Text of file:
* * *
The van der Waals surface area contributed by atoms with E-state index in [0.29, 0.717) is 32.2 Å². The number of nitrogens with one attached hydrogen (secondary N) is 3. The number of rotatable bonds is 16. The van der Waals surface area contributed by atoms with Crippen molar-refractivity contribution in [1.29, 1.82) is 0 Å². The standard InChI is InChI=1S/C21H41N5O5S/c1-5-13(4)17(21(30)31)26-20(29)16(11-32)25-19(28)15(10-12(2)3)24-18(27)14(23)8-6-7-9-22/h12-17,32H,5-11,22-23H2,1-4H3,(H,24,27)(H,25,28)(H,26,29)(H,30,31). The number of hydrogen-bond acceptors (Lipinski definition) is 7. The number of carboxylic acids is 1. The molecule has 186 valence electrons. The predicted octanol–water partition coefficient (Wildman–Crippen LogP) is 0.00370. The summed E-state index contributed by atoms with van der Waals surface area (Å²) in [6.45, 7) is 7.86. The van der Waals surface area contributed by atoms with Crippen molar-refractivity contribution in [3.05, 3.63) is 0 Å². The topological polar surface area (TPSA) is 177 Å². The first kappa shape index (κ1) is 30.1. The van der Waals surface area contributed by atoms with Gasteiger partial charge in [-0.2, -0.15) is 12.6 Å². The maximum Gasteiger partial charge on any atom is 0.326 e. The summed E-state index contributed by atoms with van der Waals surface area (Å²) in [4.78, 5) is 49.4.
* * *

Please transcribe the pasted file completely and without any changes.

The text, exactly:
The van der Waals surface area contributed by atoms with E-state index in [0.29, 0.717) is 32.2 Å². The number of nitrogens with one attached hydrogen (secondary N) is 3. The number of rotatable bonds is 16. The van der Waals surface area contributed by atoms with Crippen molar-refractivity contribution in [1.29, 1.82) is 0 Å². The standard InChI is InChI=1S/C21H41N5O5S/c1-5-13(4)17(21(30)31)26-20(29)16(11-32)25-19(28)15(10-12(2)3)24-18(27)14(23)8-6-7-9-22/h12-17,32H,5-11,22-23H2,1-4H3,(H,24,27)(H,25,28)(H,26,29)(H,30,31). The number of hydrogen-bond acceptors (Lipinski definition) is 7. The number of carboxylic acids is 1. The molecule has 186 valence electrons. The predicted octanol–water partition coefficient (Wildman–Crippen LogP) is 0.00370. The summed E-state index contributed by atoms with van der Waals surface area (Å²) in [6.45, 7) is 7.86. The van der Waals surface area contributed by atoms with Crippen molar-refractivity contribution in [3.05, 3.63) is 0 Å². The topological polar surface area (TPSA) is 177 Å². The first kappa shape index (κ1) is 30.1. The van der Waals surface area contributed by atoms with Gasteiger partial charge in [-0.2, -0.15) is 12.6 Å². The maximum Gasteiger partial charge on any atom is 0.326 e. The summed E-state index contributed by atoms with van der Waals surface area (Å²) in [4.78, 5) is 49.4.